15th January 2002
MacManus - New laws could wipe out small farmers
Sinn Fein General election candidate for Sligo/Leitrim Cllr Sean MacManus has called on the Minister for the Environment Noel Dempsey to scrap the Governments proposed ``Recovery of Organic Waste Regulations, 2001'' which he believes could be responsible for wiping out small farmers. Sligo County Council adopted a motion this week proposed by Cllr MacManus supporting this demand.
Speaking to Mondays meeting of Sligo County Council, Cllr MacManus said that ``Under the regulations as proposed, which could be in place this year, all livestock farmers would be legally obliged to register with their respective County Councils in order to continue with the age old practice of applying what the Department refers to as farm waste but is in reality essential nutrients in the form of ordinary farm-yard manure, slurry and artificial fertiliser to their lands. Other changes that can only be described as drastic in nature are also to be introduced. These proposed measures provided that waste storage facilities will have to be installed even where the livestock farming practice in a particular holding do not and never did pose a risk either to waters or to the environment in general. In all situations, storage will have to be of six month capacity, which is likely to spark legal action in circumstances where conditions of a planning permission already granted for a family development stipulate waste storage of five months to be sufficient.''
He added: ``When examined in tandem with section 21A of the Water Pollution Act the potential of key measures of the proposed Act to severely restrict the freedom of livestock producers to farm areas of their land is readily apparent. That this is a particularly worrying development for farmers obviously goes without saying. Nevertheless, our water resources have to be protected. However, on this front I am greatly encouraged from meetings I ever had with farmers, that the need to safeguard this vital asset is very high in the priorities of most members of the farming sector. Some have gone to great lengths and invested heavily in new systems to bring their holdings up to the highest possible environmental standard. Against this, however, there continues to be evidence of pollution, which is probably what has prompted the Department of the Environment to move on new controls are be applied without exception.''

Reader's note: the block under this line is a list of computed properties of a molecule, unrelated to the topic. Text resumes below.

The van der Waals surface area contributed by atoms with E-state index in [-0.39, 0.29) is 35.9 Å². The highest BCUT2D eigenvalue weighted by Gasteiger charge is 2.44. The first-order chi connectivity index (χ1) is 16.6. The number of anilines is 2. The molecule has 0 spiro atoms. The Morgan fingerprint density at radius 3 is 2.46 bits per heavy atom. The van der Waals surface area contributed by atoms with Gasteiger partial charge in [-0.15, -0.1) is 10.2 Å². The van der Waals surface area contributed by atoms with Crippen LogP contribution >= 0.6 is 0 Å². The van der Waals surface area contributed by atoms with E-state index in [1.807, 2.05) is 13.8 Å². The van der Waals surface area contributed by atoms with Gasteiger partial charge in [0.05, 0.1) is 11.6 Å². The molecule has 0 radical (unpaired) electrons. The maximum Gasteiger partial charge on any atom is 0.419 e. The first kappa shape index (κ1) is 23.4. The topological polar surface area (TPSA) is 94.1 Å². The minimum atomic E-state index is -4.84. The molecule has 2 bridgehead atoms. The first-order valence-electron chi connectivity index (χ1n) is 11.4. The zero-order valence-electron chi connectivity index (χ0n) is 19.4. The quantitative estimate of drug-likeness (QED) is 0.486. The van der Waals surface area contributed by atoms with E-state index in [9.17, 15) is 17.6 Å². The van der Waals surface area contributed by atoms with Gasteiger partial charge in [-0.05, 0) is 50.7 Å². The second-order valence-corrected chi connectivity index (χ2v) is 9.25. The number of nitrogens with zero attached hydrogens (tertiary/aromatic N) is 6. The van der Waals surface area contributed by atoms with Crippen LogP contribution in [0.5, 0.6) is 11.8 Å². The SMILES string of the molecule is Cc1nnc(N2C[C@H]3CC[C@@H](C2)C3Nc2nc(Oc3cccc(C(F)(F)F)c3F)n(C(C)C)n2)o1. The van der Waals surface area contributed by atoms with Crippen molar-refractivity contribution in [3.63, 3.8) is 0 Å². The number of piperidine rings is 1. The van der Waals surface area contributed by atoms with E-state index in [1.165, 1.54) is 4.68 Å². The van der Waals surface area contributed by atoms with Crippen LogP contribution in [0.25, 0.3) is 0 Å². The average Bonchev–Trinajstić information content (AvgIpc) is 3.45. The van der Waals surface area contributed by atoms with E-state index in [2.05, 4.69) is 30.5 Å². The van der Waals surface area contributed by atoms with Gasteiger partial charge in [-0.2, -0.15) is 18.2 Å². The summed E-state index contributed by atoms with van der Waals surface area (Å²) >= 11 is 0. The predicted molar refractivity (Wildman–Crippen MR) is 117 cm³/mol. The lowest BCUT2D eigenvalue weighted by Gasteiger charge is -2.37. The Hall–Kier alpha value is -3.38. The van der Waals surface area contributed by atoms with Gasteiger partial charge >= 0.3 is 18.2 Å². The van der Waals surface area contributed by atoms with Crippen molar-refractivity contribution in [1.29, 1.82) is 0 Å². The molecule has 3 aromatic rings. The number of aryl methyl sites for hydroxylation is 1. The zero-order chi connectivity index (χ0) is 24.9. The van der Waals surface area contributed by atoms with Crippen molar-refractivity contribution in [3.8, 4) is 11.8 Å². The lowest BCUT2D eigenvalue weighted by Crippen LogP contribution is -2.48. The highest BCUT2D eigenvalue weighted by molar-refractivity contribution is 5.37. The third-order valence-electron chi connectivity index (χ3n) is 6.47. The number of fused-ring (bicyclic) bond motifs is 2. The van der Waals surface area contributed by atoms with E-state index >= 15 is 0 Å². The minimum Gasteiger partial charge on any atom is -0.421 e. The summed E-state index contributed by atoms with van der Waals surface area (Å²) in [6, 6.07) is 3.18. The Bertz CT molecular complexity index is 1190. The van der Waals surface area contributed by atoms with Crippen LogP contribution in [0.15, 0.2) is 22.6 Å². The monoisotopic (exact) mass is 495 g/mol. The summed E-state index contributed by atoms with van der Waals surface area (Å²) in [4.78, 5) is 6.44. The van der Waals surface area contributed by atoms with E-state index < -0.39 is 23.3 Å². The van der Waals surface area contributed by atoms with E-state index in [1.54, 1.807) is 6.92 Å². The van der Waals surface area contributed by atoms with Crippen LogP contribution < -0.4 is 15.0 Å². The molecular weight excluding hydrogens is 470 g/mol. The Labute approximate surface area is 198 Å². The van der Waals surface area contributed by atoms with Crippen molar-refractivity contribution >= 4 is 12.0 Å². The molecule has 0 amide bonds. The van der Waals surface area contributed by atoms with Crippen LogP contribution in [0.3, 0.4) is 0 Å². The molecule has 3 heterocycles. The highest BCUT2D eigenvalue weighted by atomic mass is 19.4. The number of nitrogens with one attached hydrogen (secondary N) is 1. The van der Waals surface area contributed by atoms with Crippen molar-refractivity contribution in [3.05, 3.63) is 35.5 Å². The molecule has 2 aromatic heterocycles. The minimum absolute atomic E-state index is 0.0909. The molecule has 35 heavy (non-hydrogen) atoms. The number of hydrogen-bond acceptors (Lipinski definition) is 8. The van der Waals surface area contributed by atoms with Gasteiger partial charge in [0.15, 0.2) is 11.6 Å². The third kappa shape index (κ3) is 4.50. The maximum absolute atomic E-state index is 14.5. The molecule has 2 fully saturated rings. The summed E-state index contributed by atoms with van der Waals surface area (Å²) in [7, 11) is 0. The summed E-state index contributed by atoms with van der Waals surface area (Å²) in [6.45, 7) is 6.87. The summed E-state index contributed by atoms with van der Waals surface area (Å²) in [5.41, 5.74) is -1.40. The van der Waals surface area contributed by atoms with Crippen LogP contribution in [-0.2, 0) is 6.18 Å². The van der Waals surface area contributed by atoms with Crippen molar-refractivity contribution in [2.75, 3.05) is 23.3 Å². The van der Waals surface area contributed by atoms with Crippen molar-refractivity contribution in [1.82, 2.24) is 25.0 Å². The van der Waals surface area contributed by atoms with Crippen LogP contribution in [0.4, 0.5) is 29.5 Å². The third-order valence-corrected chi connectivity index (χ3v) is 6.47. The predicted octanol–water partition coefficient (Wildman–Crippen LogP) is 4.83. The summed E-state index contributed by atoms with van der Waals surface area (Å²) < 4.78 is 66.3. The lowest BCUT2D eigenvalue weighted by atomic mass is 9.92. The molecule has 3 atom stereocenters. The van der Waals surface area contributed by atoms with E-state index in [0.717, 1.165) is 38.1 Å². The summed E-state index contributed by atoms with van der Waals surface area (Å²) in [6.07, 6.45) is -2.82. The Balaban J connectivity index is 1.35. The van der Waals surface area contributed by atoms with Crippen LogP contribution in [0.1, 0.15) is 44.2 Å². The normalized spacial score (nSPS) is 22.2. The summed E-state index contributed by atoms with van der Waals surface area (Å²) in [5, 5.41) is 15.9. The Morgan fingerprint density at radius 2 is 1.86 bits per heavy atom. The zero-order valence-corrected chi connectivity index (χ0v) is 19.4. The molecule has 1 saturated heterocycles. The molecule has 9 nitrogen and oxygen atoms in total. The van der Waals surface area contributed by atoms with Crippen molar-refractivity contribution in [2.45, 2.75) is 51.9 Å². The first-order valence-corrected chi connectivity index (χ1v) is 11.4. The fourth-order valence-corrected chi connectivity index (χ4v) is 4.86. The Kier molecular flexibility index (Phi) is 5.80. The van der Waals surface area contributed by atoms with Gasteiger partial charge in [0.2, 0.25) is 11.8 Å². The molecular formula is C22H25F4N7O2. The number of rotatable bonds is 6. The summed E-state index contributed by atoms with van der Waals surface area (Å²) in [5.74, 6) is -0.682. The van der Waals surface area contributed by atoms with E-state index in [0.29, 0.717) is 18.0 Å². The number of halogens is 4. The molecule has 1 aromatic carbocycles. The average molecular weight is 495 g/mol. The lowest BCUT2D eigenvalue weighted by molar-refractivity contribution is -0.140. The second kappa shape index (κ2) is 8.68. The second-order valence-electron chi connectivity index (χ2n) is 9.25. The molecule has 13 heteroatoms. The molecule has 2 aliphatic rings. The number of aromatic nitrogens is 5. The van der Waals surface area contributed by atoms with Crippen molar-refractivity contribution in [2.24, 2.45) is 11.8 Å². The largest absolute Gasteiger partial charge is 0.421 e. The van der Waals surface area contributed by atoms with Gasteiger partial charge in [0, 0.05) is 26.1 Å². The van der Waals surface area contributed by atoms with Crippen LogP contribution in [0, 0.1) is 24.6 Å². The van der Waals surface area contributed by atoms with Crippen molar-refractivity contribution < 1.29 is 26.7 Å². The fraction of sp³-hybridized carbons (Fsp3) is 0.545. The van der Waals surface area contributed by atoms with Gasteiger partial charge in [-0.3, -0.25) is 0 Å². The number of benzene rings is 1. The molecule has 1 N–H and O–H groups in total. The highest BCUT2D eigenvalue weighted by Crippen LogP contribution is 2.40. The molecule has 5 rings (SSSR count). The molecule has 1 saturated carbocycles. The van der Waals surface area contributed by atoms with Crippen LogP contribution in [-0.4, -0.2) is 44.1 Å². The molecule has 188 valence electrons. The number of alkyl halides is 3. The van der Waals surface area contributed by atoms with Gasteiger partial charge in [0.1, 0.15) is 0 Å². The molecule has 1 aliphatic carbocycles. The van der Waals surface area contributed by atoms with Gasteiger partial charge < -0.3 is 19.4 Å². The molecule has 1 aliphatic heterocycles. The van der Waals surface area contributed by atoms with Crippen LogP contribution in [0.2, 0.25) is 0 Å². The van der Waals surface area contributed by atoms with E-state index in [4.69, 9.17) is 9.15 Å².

``But one has to ask if this isn't a wholly disproportionate, even ill considered response, most especially as it seems the proposed new Act is already coming under increasing attack from recognised experts on scientific and legal grounds. Its also evident the measures will have a devastating cost-effect on small farmers whose incomes have diminished, and from whom all pollution control aid has been withdrawn by the government. There are no proposals in this intended legislation to lay on a scheme of grant-aid to compensate small farmers for losses which will inevitably arise if this legislation is enacted.''
``No one who is familiar with the countryside of Ireland will have failed to recognise the raft of largely EU inspired regulations with which those in farming are already confronted and that countless small farm families are at best struggling to survive in the industry. To further impose on them the kind and range of measures now been propounded by the Department of the Environment would be tantamount to wiping them out. The soul-destroying impact of bureaucratic mismanagement is already clearly to be seen on the face of rural Ireland, from where in the last 10 to 15 years literally thousands of families had been forced out of farming. One doesn't have to be a rocket scientist to appreciate that any further reduction in the rural population, particularly here in the North-West, will have dire social and economic consequences for the countryside. The effects on communities, shops, pubs and post offices as well as villages and towns dependent on the rural hinterland would be little short of disastrous.''
``As presently drafted, with no provision for aid or compensation, and likely to prove ineffectual in its stated aim of improving water quality, I ask you to give your approval to calling on the Minister to scrap the legislation as proposed. The budgetary and manpower demands on local authorities would be prohibitive. It is my firm belief that a threat to waters and public health way above any posed by recycled farm waste on small farms resides in widespread leakage from damaged and faulty septic tanks. Current estimates indicate that some 65 million gallons of effluent is each day been discharged to the ground, most of it ending up in the country's ground water. This is a state of affairs which cannot be allowed to go on and I am therefore proposing that we asked the Department of the Environment to immediately launch a scheme of grant assistance with aid of 75 %of the gross cost of materials and site works so that the situation can be remedied and to encourage the fullest possible take up of the scheme. Seeking to place questionable restrictions on manure spreading within small farm holdings while ignoring the more serious problem of defective septic tanks to my mind only serves to highlight the hypocrisy of the Department of the Environment in seriously getting to grips with a major cause of water pollution in this state at this time.''
He concluded: ``The Minister must now withdraw these proposals which, if they are allowed to proceed, will almost inevitably result in the demise of the small farmer.'' ENDS
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